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Horizon Forum mini-conference presentations

The Horizon Forum held a “mini-conference” on April 30, 2007. Here are several of the documents presented at the focused discussion on the future of PK-17 education in Minnesota.

  1. Open Tom Tapper, Superintendent, Owatonna Public Schools: After righting the reforms, are baby steps enough?
  2. Open Arthur Harkins and John Moravec: Debriefing of trip to China and demonstration of innovative Chinese learning devices (read a review of devices demonstrated)
  3. Open Cristóbal Cobo, Director of Communications, FLACSO México: Open learning models in education (view the presentation at SlideShare)

Review: Chinese m-learning devices

I traveled to Shanghai with Arthur Harkins in April to investigate the use of handheld learning devices in Chinese schools. The Chinese are beginning to use these devices to learn English, take tests, and have fun. With grant assistance from Target, we were able to bring two of the devices back with us: The Noah NP890+ and the Ozing V99. Both are priced in the $200-$225 range.

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Noah NP890+

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Ozing V99

Both the Noah NP890+ and Ozing V99 represent logical steps forward in Chinese portable learning devices, in a market cluttered by translation devices geared toward students. It comes as no surprise that both devices are oriented primarily toward English learning. The NP890+ ships preinstalled with 5 English dictionaries, a modern Chinese dictionary, an idiom dictionary, and a cartoon/animation dictionary, among others. The V99 contains 12 dictionaries, covering English, Chinese idioms, modern and ancient Chinese, and whole sentence translation. Both devices are capable of speaking words contained in the dictionaries to the user.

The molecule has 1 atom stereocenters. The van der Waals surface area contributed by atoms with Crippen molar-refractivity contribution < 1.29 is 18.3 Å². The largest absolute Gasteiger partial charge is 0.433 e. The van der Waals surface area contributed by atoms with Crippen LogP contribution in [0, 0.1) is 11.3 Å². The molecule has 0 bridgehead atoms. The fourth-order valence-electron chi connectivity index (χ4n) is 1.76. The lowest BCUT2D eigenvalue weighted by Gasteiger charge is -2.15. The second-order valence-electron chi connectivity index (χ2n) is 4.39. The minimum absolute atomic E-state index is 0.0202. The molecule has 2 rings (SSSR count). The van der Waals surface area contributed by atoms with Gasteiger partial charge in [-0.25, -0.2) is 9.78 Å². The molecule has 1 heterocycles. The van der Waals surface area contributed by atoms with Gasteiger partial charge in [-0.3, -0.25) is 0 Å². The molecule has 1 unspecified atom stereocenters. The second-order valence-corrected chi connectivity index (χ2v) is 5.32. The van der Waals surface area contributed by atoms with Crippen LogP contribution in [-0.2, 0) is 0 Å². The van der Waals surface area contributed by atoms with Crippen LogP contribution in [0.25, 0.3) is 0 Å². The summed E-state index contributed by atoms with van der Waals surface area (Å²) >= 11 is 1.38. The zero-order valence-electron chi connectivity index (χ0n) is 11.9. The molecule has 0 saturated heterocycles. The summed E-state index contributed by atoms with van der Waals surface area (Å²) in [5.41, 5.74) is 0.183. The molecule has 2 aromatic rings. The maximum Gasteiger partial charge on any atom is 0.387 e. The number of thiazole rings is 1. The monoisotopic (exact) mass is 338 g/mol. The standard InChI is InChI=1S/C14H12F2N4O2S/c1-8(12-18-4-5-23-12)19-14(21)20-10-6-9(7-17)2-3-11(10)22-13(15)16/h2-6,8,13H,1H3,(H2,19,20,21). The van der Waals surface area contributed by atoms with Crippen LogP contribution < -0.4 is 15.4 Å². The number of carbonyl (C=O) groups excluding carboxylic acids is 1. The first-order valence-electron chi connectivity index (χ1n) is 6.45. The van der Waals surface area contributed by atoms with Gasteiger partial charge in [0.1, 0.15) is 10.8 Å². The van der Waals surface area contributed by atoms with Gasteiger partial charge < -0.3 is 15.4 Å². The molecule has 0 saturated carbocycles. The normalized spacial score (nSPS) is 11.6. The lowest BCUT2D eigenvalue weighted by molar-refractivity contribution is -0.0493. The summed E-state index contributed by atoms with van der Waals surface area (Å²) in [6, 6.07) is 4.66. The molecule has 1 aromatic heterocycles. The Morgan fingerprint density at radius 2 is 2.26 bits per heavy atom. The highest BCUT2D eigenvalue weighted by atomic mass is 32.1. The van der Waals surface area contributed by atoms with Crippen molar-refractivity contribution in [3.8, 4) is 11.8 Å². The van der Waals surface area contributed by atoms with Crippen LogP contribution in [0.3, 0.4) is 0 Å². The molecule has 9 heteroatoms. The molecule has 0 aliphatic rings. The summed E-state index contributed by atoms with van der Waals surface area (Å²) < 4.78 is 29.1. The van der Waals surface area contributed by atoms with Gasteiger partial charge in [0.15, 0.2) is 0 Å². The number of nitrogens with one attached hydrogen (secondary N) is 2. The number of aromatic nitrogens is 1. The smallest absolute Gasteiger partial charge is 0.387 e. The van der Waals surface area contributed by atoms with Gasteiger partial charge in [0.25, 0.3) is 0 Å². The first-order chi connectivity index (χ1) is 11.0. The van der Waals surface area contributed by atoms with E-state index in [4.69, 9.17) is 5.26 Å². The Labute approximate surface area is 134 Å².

The V99 offers recorded lectures by “teachers with honor” and lectures by “super-advanced teachers.” The NP890+ also provides recorded lectures in an “online teaching” tool that displays a video recording along with lecture notes that can be followed along. Educational games and role playing/simulations software also add to the educational library. Currently, Noah provides a library of 31,693 primary-tertiary level courses available for download through their Web site.

Both devices offer multimedia capabilities, allowing for the playback of mp3 audio and mp4 and XviD video. Both contain 512MB of memory, which can be expanded through the devices’ SD card slots. Response time on both devices is quick, although the V99 seems quicker.

The SD slot provides additional possibilities. Although the devices are not WiFi-enabled as shipped, it should be possible to expand the devices with WiFi capabilities by using a SDIO card that incorporates WiFi. The NP890+ runs on Linux, hinting that it should be easy for any competent developer to incorporate drivers and software necessary to connect to the Web. Although the V99’s operating system is not disclosed, it can be assumed that such expanded functionality would be easy to implement.

Software and user experience for both devices have a long way to go. It appears that these devices have evolved naturally from the manufacturers’ clamshell-style translation/dictionary devices. Building these new devices into more PDA-like form factors represents a natural step in technological change. It is not surprising, then, that the devices are heavily focused on dictionary and translation applications –what both companies have demonstrated they are good at creating. The integration of learning software is a positive step in the development of quality m-learning devices.

Final evaluations

Both devices are derived from the natural evolution of translation devices, and are not invented around a need to change pedagogy or transform education. Both the NP890+ and V99, however, provide relatively powerful and relatively inexpensive platforms for creating new software applications that can transform learning.

Given the software shortcomings, do we need these devices in the United States? You bet! We just need to get the right software on them.

Download a PDF document that outlines the functionalities of both devices.